Common mistakes: The most common mistakes are starting with the elbows too far forward with a rounded spine and head tilted forward, arching the back during the pull back motion, and pointing the toes on the rear foot.

chest opener.jpg

T-Spine Rotations

Why do it? T-Spine Rotations are a great drill to provide mobility through the mid-back (thoracic spine).

How to do it well: In a half kneeling position, place the hands around the ears with the elbows out to the side (similar to the starting position of the chest openers). Take a deep breath in then exhale hard as you rotate over the front leg. Inhale and return to the starting position. Complete 6-8 repetitions.

Common mistakes: The most common mistakes are rounding the spine throughout the range of motion, not pulling the elbows back to engage the upper back, dropping the chin, and pointing the rear toes.

t-spine rotation.jpg

Ankle Mobs

Why do it? The Ankle Mobs (or Ankle Mobility) drill is one of our favorites for developing ankle mobility and flexibility in the gastrocnemius and soleus muscles (calf muscles).

How to do it well: Starting in the half kneeling position with the spine in neutral and the front foot slightly behind the front knee, place the hands on top of the knee. Shift your weight forward as you press the knee past the front toes while keeping the front heel in contact with the floor. Return to starting position. Complete 10-12 repetitions.

Common mistakes: The most common mistakes are extending the spine, starting with the front foot too far forward, and allowing the front heel to lose contact with the floor.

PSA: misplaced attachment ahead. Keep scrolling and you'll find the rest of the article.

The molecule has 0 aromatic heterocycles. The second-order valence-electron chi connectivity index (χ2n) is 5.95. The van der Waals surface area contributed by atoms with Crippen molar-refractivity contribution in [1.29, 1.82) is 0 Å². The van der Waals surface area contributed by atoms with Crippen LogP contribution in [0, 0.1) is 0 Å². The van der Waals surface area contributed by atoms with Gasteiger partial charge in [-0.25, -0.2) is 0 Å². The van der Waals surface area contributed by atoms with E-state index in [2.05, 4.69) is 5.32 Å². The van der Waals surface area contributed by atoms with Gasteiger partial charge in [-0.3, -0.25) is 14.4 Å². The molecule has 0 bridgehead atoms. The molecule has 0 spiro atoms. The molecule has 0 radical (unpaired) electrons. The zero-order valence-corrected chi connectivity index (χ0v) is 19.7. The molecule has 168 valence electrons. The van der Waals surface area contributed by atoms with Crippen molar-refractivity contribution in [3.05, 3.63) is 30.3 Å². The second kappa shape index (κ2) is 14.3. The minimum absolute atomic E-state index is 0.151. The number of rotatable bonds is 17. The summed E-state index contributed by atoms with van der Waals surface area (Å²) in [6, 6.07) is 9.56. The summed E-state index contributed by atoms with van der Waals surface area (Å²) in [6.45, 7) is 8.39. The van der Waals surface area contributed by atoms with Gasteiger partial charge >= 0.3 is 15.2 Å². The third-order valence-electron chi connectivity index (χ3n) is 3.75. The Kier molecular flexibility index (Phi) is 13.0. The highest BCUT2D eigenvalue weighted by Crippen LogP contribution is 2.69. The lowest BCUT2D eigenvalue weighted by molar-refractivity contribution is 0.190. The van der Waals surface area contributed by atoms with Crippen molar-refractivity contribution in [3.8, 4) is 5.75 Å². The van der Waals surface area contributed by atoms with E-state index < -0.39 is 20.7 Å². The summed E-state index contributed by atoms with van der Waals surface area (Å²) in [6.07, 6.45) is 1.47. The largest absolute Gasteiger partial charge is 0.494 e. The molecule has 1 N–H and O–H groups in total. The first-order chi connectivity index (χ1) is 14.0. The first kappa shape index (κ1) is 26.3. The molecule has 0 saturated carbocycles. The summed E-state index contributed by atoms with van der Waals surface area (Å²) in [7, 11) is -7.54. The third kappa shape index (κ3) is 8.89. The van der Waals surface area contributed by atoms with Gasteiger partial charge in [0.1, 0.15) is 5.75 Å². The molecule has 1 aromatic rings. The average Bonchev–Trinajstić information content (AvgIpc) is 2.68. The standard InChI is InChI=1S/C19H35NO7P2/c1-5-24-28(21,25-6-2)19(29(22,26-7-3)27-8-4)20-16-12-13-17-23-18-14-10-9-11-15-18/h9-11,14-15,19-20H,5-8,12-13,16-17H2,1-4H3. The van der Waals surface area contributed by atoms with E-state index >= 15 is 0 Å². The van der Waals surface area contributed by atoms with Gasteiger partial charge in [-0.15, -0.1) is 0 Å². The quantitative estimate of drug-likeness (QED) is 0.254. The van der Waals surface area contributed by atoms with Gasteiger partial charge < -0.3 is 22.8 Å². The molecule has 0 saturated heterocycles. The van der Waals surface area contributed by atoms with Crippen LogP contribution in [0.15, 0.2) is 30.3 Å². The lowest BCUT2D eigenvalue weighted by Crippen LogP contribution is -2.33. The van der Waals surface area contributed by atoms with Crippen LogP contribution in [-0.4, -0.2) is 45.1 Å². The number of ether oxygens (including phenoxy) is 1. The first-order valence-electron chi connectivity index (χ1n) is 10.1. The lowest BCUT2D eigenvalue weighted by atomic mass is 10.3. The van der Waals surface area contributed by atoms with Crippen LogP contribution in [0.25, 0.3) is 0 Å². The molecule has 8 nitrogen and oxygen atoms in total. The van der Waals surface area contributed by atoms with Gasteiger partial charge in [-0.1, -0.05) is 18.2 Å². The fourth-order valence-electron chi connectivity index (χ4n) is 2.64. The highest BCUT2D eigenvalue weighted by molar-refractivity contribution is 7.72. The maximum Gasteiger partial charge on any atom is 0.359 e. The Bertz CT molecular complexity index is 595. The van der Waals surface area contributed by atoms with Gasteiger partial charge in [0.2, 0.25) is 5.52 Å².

ankle mobs.jpg

Around the World

Why do it? The Around the World drill is a great movement to improve range of motion and flexibility of the rotator cuff.

How to do it well: Using a strap or a towel long enough to allow you to go through the range of motion, grab the end of the strap/towel with the palms facing down and the arms fully extended. Bring one arm overhead with the other out to the side to form a triangle. Bring both arms behind, then continue the motion to the other side. Repeat from the opposite side. Complete 4-6 repetitions.

Common mistakes: The most common mistakes are standing with the back extended (arched), using a strap or towel that is too short, and bending the elbows.

around the world - good.jpg
around the world - bad.jpg

Learn more about Stacy & Chris:

Stacy Sweetser, ASCA & USMS Level II Coach: SweetWater Swim Studio | Facebook | Instagram
Chris Brown, CSCS, CCET: Endurafit Training and Rehab | Facebook | Instagram

Swim Strong: Multiphase Dryland Series for Masters Swimmers, Phase I

Swim Strong: Multiphase Dryland Series for Masters Swimmers, Phase I